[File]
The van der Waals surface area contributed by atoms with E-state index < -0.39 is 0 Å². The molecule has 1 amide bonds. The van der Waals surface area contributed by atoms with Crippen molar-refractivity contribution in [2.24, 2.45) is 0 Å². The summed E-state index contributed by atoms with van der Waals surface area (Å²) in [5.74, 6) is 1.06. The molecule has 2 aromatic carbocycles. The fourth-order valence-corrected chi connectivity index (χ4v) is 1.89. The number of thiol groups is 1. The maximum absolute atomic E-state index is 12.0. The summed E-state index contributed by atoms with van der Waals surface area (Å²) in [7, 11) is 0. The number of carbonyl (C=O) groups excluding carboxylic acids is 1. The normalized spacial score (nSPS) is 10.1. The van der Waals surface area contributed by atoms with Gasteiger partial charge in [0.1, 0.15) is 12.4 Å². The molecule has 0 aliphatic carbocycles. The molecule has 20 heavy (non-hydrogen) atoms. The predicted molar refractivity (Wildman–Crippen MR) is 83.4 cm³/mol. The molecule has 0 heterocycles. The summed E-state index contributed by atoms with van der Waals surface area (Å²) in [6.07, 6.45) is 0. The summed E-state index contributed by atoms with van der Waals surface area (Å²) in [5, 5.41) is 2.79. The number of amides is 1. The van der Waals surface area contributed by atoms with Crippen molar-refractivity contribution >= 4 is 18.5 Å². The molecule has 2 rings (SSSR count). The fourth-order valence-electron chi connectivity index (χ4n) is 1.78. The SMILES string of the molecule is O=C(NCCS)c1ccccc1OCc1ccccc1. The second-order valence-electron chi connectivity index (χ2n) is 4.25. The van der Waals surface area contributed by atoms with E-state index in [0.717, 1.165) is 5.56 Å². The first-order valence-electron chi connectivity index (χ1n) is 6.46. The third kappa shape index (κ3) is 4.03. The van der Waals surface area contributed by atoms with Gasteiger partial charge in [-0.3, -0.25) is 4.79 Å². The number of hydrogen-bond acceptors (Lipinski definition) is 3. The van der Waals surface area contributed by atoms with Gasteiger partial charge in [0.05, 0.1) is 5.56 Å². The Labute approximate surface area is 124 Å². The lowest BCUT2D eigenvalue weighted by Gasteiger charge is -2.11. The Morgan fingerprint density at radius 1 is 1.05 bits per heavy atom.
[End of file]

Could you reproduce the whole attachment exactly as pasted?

The van der Waals surface area contributed by atoms with E-state index < -0.39 is 0 Å². The molecule has 1 amide bonds. The van der Waals surface area contributed by atoms with Crippen molar-refractivity contribution in [2.24, 2.45) is 0 Å². The summed E-state index contributed by atoms with van der Waals surface area (Å²) in [5.74, 6) is 1.06. The molecule has 2 aromatic carbocycles. The fourth-order valence-corrected chi connectivity index (χ4v) is 1.89. The number of thiol groups is 1. The maximum absolute atomic E-state index is 12.0. The summed E-state index contributed by atoms with van der Waals surface area (Å²) in [7, 11) is 0. The number of carbonyl (C=O) groups excluding carboxylic acids is 1. The normalized spacial score (nSPS) is 10.1. The van der Waals surface area contributed by atoms with Gasteiger partial charge in [0.1, 0.15) is 12.4 Å². The molecule has 0 aliphatic carbocycles. The molecule has 20 heavy (non-hydrogen) atoms. The predicted molar refractivity (Wildman–Crippen MR) is 83.4 cm³/mol. The molecule has 0 heterocycles. The summed E-state index contributed by atoms with van der Waals surface area (Å²) in [6.07, 6.45) is 0. The summed E-state index contributed by atoms with van der Waals surface area (Å²) in [5, 5.41) is 2.79. The number of amides is 1. The van der Waals surface area contributed by atoms with Crippen molar-refractivity contribution >= 4 is 18.5 Å². The molecule has 2 rings (SSSR count). The fourth-order valence-electron chi connectivity index (χ4n) is 1.78. The SMILES string of the molecule is O=C(NCCS)c1ccccc1OCc1ccccc1. The second-order valence-electron chi connectivity index (χ2n) is 4.25. The van der Waals surface area contributed by atoms with E-state index in [0.717, 1.165) is 5.56 Å². The first-order valence-electron chi connectivity index (χ1n) is 6.46. The third kappa shape index (κ3) is 4.03. The van der Waals surface area contributed by atoms with Gasteiger partial charge in [-0.3, -0.25) is 4.79 Å². The number of hydrogen-bond acceptors (Lipinski definition) is 3. The van der Waals surface area contributed by atoms with Gasteiger partial charge in [0.05, 0.1) is 5.56 Å². The Labute approximate surface area is 124 Å². The lowest BCUT2D eigenvalue weighted by Gasteiger charge is -2.11. The Morgan fingerprint density at radius 1 is 1.05 bits per heavy atom.